Even taking into account differences in nuance, all five of my respondents agree on the need to revamp aspects of Modern Orthodoxy. Some seem more optimistic about the prospects, others more skeptical. Heilman suggests that competition from Chabad will necessitate a more nimble Modern Orthodox response. Fishman, even as she makes a strong case for the success of Modern Orthodoxy, warns against “complacency.” Ferziger looks to “the emergence of new causes or visions [to] generate pride and solidify” identification with Modern Orthodoxy’s “distinctive religious outlook.” Lopatin, though confident that Modern Orthodoxy is now at least on the right track, sees an ongoing need to reclaim it “as a vibrant, creative, and open movement.” Freundel, the most critical of Open Orthodoxy, nonetheless affirms his own participation in the project of renewing Modern Orthodoxy through, for instance, openness to women’s prayer groups and respect for gay and lesbian Jews.
As I contended in my essay, much has indeed gone right for Modern Orthodoxy, and even its divisions can be regarded as a sign of vitality. For their part, all of my respondents note the sense of well-being in many quarters of the community, and Sylvia Fishman offers a compelling explanation for it: “the Modern Orthodox are by far the most engaged group of American Jews.” Just so.
But lurking beneath the surface are several unresolved issues not so quickly dismissed. One of them, raised by Heilman, concerns the “contradictory and often double lives” of Modern Orthodox Jews, as exhibited in their often “exquisite feats of compartmentalization.” Indeed, this may be the only way Modern Orthodox Jews can make the two parts of their identity, the modern and the Orthodox, work. The late Charles Liebman, the most influential analyst of American Orthodoxy in the postwar era, once even held up the Orthodox tendency to compartmentalize as an ideal for other kinds of Jews to emulate. One of the most astute observers of Jewish life, Liebman no doubt understood how tall an order this was: for Modern Orthodox Jews, the blurred line between compartmentalization and hypocrisy can create intolerable tensions.
A second unresolved dilemma concerns the dearth of authoritative thinkers. Freundel tackles this challenge head-on, and both Heilman and Ferziger allude to it. “Who in the Orthodox community is engaging in original Jewish thought,” Freundel asks? Nearly three decades after Rabbi Joseph B. Soloveitchik ceased functioning as a leader, he remains the totem invoked at every turn. To be sure, one can level the same criticism at the liberal Jewish denominations, which continue to offer ritual obeisance to Abraham Joshua Heschel, Mordecai Kaplan, and other mid-20th-century figures in justifying religious positions never imagined by them. But Freundel poses the right question: the failure of contemporary Modern Orthodox leaders to develop Jewish religious thought does indeed appear to be a symptom of theological uncertainty, if not malaise.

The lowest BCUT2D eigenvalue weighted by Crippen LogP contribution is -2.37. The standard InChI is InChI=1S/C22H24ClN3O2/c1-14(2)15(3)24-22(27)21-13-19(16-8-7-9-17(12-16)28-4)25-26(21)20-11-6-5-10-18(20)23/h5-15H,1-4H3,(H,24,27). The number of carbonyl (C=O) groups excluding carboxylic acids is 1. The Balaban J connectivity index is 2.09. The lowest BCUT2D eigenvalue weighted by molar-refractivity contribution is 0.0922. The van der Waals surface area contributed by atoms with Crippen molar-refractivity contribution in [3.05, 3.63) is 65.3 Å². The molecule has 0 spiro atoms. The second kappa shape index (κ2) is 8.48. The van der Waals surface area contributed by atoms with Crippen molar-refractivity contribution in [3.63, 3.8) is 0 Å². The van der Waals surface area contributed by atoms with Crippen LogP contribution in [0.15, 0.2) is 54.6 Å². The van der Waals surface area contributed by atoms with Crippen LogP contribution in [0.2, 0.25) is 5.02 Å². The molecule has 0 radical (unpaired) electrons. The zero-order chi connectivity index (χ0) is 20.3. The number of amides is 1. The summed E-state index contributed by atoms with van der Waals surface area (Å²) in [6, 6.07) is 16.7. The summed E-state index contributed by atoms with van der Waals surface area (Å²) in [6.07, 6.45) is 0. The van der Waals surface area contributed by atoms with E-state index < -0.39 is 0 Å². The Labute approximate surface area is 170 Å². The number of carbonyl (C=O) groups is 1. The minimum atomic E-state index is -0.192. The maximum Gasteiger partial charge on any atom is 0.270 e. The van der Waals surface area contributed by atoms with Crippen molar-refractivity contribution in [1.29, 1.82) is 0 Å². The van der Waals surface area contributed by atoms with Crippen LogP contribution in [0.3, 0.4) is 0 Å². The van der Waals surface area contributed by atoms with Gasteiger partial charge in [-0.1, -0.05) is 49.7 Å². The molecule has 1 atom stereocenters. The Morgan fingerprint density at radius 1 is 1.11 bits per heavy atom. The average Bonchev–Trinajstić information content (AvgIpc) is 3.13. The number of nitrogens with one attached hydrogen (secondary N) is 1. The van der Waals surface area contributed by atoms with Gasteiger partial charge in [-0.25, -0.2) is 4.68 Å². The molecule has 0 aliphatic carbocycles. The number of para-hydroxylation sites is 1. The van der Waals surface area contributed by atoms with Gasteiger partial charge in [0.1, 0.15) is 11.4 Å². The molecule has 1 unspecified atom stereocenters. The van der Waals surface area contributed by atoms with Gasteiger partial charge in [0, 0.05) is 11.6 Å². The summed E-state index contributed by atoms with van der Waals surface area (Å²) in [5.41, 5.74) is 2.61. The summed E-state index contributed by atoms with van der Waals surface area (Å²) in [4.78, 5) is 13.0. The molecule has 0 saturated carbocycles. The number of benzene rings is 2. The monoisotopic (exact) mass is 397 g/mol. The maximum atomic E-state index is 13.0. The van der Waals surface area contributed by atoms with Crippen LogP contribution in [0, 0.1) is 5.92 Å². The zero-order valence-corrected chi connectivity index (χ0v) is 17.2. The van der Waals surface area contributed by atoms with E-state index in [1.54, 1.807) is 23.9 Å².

Finally, it is curious how little the culture wars within Modern Orthodoxy register in my respondents’ contributions. What do they make of the ease with which, in some quarters, the ideas of opponents are labeled as “heresy?” Or, in others, of the casual dismissal of leading rabbinic scholars as “out of touch” with the modern world? Or, in still others, of the palpable rage at Modern Orthodox rabbis who display tolerance for what Fishman characterizes as the “hysterical extremes” of haredi notions of female modesty?
It may be that a mechanism exists within the Modern Orthodox community to contain rising levels of anger and resentment. But it is not so easy to dismiss or wish away the fact that beneath its placid façade, Modern Orthodoxy will have to deal with them.
Jack Wertheimer is professor of American Jewish History at the Jewish Theological Seminary. Most recently he co-authored Hearts and Minds: Israel in North American Jewish Day Schools, under the auspices of the Avi Chai Foundation.